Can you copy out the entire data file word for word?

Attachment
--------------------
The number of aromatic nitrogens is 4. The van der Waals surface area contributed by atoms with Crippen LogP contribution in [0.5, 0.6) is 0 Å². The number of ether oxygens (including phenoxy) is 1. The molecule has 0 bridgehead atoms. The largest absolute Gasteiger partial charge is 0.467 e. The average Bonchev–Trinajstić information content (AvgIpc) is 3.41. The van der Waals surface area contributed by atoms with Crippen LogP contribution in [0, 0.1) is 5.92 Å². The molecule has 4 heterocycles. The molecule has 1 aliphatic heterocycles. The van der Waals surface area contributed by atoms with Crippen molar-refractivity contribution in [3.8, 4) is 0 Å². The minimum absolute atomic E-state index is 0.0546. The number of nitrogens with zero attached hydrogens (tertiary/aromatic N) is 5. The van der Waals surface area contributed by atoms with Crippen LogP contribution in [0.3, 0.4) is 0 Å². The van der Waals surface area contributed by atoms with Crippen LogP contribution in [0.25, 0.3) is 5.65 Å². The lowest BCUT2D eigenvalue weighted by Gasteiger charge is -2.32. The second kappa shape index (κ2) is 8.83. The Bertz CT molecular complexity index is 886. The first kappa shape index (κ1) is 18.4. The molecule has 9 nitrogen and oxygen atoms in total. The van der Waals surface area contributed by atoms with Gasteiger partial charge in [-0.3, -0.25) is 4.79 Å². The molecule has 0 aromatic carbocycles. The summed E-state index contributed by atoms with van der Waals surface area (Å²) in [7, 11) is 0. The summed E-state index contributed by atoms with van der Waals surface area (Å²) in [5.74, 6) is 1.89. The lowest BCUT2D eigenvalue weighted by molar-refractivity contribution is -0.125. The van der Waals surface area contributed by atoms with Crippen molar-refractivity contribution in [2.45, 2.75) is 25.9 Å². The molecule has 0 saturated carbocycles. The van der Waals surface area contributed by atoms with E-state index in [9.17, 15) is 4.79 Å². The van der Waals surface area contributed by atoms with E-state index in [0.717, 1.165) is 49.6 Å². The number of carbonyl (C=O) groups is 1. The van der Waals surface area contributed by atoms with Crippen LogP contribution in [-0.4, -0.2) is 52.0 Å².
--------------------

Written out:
The number of aromatic nitrogens is 4. The van der Waals surface area contributed by atoms with Crippen LogP contribution in [0.5, 0.6) is 0 Å². The number of ether oxygens (including phenoxy) is 1. The molecule has 0 bridgehead atoms. The largest absolute Gasteiger partial charge is 0.467 e. The average Bonchev–Trinajstić information content (AvgIpc) is 3.41. The van der Waals surface area contributed by atoms with Crippen LogP contribution in [0, 0.1) is 5.92 Å². The molecule has 4 heterocycles. The molecule has 1 aliphatic heterocycles. The van der Waals surface area contributed by atoms with Crippen molar-refractivity contribution in [3.8, 4) is 0 Å². The minimum absolute atomic E-state index is 0.0546. The number of nitrogens with zero attached hydrogens (tertiary/aromatic N) is 5. The van der Waals surface area contributed by atoms with Crippen LogP contribution in [0.3, 0.4) is 0 Å². The van der Waals surface area contributed by atoms with Crippen LogP contribution in [0.25, 0.3) is 5.65 Å². The lowest BCUT2D eigenvalue weighted by Gasteiger charge is -2.32. The second kappa shape index (κ2) is 8.83. The Bertz CT molecular complexity index is 886. The first kappa shape index (κ1) is 18.4. The molecule has 9 nitrogen and oxygen atoms in total. The van der Waals surface area contributed by atoms with Gasteiger partial charge in [-0.3, -0.25) is 4.79 Å². The molecule has 0 aromatic carbocycles. The summed E-state index contributed by atoms with van der Waals surface area (Å²) in [7, 11) is 0. The summed E-state index contributed by atoms with van der Waals surface area (Å²) in [5.74, 6) is 1.89. The lowest BCUT2D eigenvalue weighted by molar-refractivity contribution is -0.125. The van der Waals surface area contributed by atoms with Crippen molar-refractivity contribution in [2.45, 2.75) is 25.9 Å². The molecule has 0 saturated carbocycles. The van der Waals surface area contributed by atoms with E-state index in [9.17, 15) is 4.79 Å². The van der Waals surface area contributed by atoms with E-state index in [0.717, 1.165) is 49.6 Å². The number of carbonyl (C=O) groups is 1. The van der Waals surface area contributed by atoms with Crippen LogP contribution in [-0.4, -0.2) is 52.0 Å².